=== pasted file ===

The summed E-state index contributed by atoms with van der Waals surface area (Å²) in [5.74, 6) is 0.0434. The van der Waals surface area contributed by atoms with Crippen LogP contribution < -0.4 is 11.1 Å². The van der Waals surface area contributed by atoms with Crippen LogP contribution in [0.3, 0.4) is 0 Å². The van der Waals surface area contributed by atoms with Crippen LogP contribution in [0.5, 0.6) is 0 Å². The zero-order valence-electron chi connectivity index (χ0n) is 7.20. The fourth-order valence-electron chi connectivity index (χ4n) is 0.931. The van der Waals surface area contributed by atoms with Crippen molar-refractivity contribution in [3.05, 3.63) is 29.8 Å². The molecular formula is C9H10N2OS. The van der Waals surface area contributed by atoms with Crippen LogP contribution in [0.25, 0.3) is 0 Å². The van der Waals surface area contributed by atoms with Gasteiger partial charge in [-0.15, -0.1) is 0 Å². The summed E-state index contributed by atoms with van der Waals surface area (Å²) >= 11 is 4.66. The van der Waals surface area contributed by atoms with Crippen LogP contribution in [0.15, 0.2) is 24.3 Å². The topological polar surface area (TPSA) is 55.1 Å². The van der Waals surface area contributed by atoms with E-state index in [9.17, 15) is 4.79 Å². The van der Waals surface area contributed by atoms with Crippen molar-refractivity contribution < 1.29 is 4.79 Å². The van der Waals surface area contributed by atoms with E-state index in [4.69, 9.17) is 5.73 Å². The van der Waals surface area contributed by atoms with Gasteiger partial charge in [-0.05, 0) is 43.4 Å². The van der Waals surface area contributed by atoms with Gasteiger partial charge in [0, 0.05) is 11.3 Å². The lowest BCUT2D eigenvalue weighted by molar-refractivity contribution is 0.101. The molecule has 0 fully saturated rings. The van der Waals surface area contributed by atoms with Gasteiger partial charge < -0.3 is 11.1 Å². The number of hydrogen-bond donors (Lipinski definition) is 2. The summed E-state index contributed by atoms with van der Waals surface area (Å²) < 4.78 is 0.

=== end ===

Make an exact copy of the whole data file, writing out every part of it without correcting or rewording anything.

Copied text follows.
The summed E-state index contributed by atoms with van der Waals surface area (Å²) in [5.74, 6) is 0.0434. The van der Waals surface area contributed by atoms with Crippen LogP contribution < -0.4 is 11.1 Å². The van der Waals surface area contributed by atoms with Crippen LogP contribution in [0.3, 0.4) is 0 Å². The van der Waals surface area contributed by atoms with Crippen LogP contribution in [0.5, 0.6) is 0 Å². The zero-order valence-electron chi connectivity index (χ0n) is 7.20. The fourth-order valence-electron chi connectivity index (χ4n) is 0.931. The van der Waals surface area contributed by atoms with Crippen molar-refractivity contribution in [3.05, 3.63) is 29.8 Å². The molecular formula is C9H10N2OS. The van der Waals surface area contributed by atoms with Crippen LogP contribution in [0.25, 0.3) is 0 Å². The van der Waals surface area contributed by atoms with Gasteiger partial charge in [-0.15, -0.1) is 0 Å². The summed E-state index contributed by atoms with van der Waals surface area (Å²) >= 11 is 4.66. The van der Waals surface area contributed by atoms with Crippen LogP contribution in [0.15, 0.2) is 24.3 Å². The topological polar surface area (TPSA) is 55.1 Å². The van der Waals surface area contributed by atoms with E-state index in [9.17, 15) is 4.79 Å². The van der Waals surface area contributed by atoms with Crippen molar-refractivity contribution < 1.29 is 4.79 Å². The van der Waals surface area contributed by atoms with E-state index in [4.69, 9.17) is 5.73 Å². The van der Waals surface area contributed by atoms with Gasteiger partial charge in [-0.05, 0) is 43.4 Å². The van der Waals surface area contributed by atoms with Gasteiger partial charge in [0, 0.05) is 11.3 Å². The lowest BCUT2D eigenvalue weighted by molar-refractivity contribution is 0.101. The molecule has 0 fully saturated rings. The van der Waals surface area contributed by atoms with Gasteiger partial charge < -0.3 is 11.1 Å². The number of hydrogen-bond donors (Lipinski definition) is 2. The summed E-state index contributed by atoms with van der Waals surface area (Å²) < 4.78 is 0.